ATLANTA (CBS Atlanta) — Within the last month, over 70 cases of measles have occurred in six states across the U.S., as well as Mexico, after an outbreak at Disneyland in Anaheim, California.
Measles, a highly contagious respiratory disease that results in rashes, red eyes, and sore throats, has managed to make a resurgence despite its virtual eradication in the U.S. in the 1970s.
The specifics of its spread rest in the practice of vaccination.
The Centers for Disease Control and Prevention recommends the MMR, the vaccination for measles, be given in two doses to babies and children, but vaccinations such as MMR are not required in many states.
California is one of those states.
Parents can opt-out of giving their children the shot by filling out a personal belief exemption form, and in 2014, a massive 13,592 personal belief exemptions were filed in California.
Opting-out of the MMR vaccine is a choice parents make for numerous reasons, but the most prevalent stems from questions about the safety of vaccinations.
Doctors don’t agree.
“Vaccines have been one of the most effective ways of preventing and controlling disease. Vaccines are extremely safe,” says Dr. Saad Omer, an associate professor at Emory University’s Vaccine Center. “They do have very rare side effects, but the evidence of the vaccine is overwhelmingly in favor of vaccination.”
Others in the medical community agree, like Dr. Michael K. Gusmano, a bioethics and health policy researcher at The Hastings Center in Garrison, New York.
“There have been multiple studies showing these vaccinations are safe,” he adds.
Yet, despite all of those in favor of vaccination, some parents are still adamantly against vaccinating their child.
Studies have examined the safety of current vaccines and their schedules, but these safety examinations have done little to reassure these parents.
A general lack of trust for medical professionals, the health industry and the government may be at the root of the growing anti-vaccine movement.
“It seems to me that a general dissatisfaction and distrust with the medical community has grown over the years,” Dr. Richard Rothenberg, Director of the Research Core for Georgia State University’s School of Public Health, said. “Now everybody is very clued into the mistakes of medicine and the things that go wrong and a distrust of that kind of advice; some of which is healthy, but some of which I think can be very destructive.”
Despite the CDC’s statements that the growing outbreak of measles is linked to the decline in child vaccinations, past incidents of dishonesty from pharmaceuticals and government organizations have a persistent hold.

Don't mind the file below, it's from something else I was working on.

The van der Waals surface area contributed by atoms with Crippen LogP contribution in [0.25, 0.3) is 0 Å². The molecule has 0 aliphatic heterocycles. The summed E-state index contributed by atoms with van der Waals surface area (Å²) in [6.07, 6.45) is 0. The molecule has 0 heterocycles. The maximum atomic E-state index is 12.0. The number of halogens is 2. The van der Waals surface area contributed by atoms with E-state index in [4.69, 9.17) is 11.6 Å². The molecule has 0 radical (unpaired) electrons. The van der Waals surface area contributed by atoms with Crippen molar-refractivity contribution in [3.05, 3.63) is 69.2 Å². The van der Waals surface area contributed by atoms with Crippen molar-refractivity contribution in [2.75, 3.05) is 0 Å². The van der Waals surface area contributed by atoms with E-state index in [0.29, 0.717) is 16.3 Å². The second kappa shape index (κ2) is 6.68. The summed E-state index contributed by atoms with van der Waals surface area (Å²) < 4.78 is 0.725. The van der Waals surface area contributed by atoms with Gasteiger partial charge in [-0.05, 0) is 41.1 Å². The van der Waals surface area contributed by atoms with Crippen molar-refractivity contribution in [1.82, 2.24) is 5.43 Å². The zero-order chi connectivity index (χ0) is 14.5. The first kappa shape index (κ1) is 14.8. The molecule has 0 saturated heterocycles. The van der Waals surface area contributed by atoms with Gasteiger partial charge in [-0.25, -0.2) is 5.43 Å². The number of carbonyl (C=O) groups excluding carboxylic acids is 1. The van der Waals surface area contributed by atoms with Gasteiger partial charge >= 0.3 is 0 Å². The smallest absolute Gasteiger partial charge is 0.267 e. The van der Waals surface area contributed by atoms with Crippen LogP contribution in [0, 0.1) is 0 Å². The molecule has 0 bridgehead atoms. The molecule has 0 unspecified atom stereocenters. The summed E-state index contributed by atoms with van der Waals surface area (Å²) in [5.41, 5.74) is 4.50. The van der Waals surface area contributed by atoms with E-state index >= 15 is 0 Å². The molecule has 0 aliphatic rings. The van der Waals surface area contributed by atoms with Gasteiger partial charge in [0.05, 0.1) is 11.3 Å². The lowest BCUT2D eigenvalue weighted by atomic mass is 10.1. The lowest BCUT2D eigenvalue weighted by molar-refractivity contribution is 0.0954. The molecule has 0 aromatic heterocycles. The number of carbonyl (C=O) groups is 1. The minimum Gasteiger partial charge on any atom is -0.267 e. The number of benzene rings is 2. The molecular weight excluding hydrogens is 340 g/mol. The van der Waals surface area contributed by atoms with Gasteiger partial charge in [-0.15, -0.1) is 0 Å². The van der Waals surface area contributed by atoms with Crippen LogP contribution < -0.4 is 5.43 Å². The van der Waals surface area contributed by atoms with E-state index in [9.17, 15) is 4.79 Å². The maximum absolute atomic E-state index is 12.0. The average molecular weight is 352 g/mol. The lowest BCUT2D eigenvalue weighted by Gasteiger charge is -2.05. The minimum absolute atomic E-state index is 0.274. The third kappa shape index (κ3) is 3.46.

“There’s a history of industries and government creating very real hazards,” Dr. Michael Greger, physician and researcher at Cornell University, says. “How is the average person supposed to know whether it’s all total nonsense or if it really does have some truth to it?”
A controversial and now redacted article ran in the publication The Lancet in 1998 with claims that vaccinations caused autism and soon after in the mid-2000s, actress Jenny McCarthy made statements on unsafe vaccines being related to her son becoming autistic.
Combined with an elevated level of distrust, these events only fanned the flames of the anti-vaccination movement.
According to some in the medical community, public health and the medical field as a whole may also be at fault.
“One has to blame the general knowledge of the population, and the way that we communicate things in public health,” Rothenberg says.
“We have let our public education systems, in general, deteriorate,” Rothenberg adds. “If people were better informed, and better able to think about these issues, and more concerned with them, I think we would have much better policy and politics as well.”
A large responsibility falls on the public health system to educate and disseminate information, including information about vaccines and their safety.
With some saying the public health education system finds its weakness in informing the general public of the importance of vaccinations, a spotlight is put on the blame that this system shares with the pervasive distrust of the medical community and the erroneous information that is circulated.
There could be a deeper current running behind the current measles outbreak that is not so easily pinned on the anti-vaccine movement.